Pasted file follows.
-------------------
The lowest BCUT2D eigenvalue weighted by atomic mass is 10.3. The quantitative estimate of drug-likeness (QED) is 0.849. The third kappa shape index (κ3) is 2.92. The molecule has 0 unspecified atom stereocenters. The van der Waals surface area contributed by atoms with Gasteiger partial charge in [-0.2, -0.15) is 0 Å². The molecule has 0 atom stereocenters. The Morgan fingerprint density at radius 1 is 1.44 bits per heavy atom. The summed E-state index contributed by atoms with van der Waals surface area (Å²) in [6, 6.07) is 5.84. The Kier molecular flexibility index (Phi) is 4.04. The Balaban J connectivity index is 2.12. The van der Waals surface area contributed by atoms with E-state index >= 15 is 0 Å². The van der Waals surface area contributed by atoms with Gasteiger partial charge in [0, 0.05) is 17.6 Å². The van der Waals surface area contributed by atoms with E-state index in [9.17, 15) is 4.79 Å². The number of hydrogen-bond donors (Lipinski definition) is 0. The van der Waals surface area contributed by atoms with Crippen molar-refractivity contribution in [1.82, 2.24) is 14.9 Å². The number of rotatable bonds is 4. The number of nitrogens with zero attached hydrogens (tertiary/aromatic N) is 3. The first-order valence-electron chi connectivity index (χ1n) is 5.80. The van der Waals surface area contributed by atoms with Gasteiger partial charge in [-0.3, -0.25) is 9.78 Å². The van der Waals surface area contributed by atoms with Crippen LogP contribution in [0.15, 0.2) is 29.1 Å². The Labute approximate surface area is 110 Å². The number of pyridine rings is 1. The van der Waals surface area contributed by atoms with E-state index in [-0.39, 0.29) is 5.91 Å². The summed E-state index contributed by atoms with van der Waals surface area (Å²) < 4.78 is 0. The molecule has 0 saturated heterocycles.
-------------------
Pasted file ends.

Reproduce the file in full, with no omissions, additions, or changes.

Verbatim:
The lowest BCUT2D eigenvalue weighted by atomic mass is 10.3. The quantitative estimate of drug-likeness (QED) is 0.849. The third kappa shape index (κ3) is 2.92. The molecule has 0 unspecified atom stereocenters. The van der Waals surface area contributed by atoms with Gasteiger partial charge in [-0.2, -0.15) is 0 Å². The molecule has 0 atom stereocenters. The Morgan fingerprint density at radius 1 is 1.44 bits per heavy atom. The summed E-state index contributed by atoms with van der Waals surface area (Å²) in [6, 6.07) is 5.84. The Kier molecular flexibility index (Phi) is 4.04. The Balaban J connectivity index is 2.12. The van der Waals surface area contributed by atoms with E-state index >= 15 is 0 Å². The van der Waals surface area contributed by atoms with Gasteiger partial charge in [0, 0.05) is 17.6 Å². The van der Waals surface area contributed by atoms with E-state index in [9.17, 15) is 4.79 Å². The number of hydrogen-bond donors (Lipinski definition) is 0. The van der Waals surface area contributed by atoms with Crippen molar-refractivity contribution in [1.82, 2.24) is 14.9 Å². The number of rotatable bonds is 4. The number of nitrogens with zero attached hydrogens (tertiary/aromatic N) is 3. The first-order valence-electron chi connectivity index (χ1n) is 5.80. The van der Waals surface area contributed by atoms with Gasteiger partial charge in [-0.3, -0.25) is 9.78 Å². The van der Waals surface area contributed by atoms with Crippen LogP contribution in [0.15, 0.2) is 29.1 Å². The Labute approximate surface area is 110 Å². The number of pyridine rings is 1. The van der Waals surface area contributed by atoms with E-state index in [-0.39, 0.29) is 5.91 Å². The summed E-state index contributed by atoms with van der Waals surface area (Å²) < 4.78 is 0. The molecule has 0 saturated heterocycles.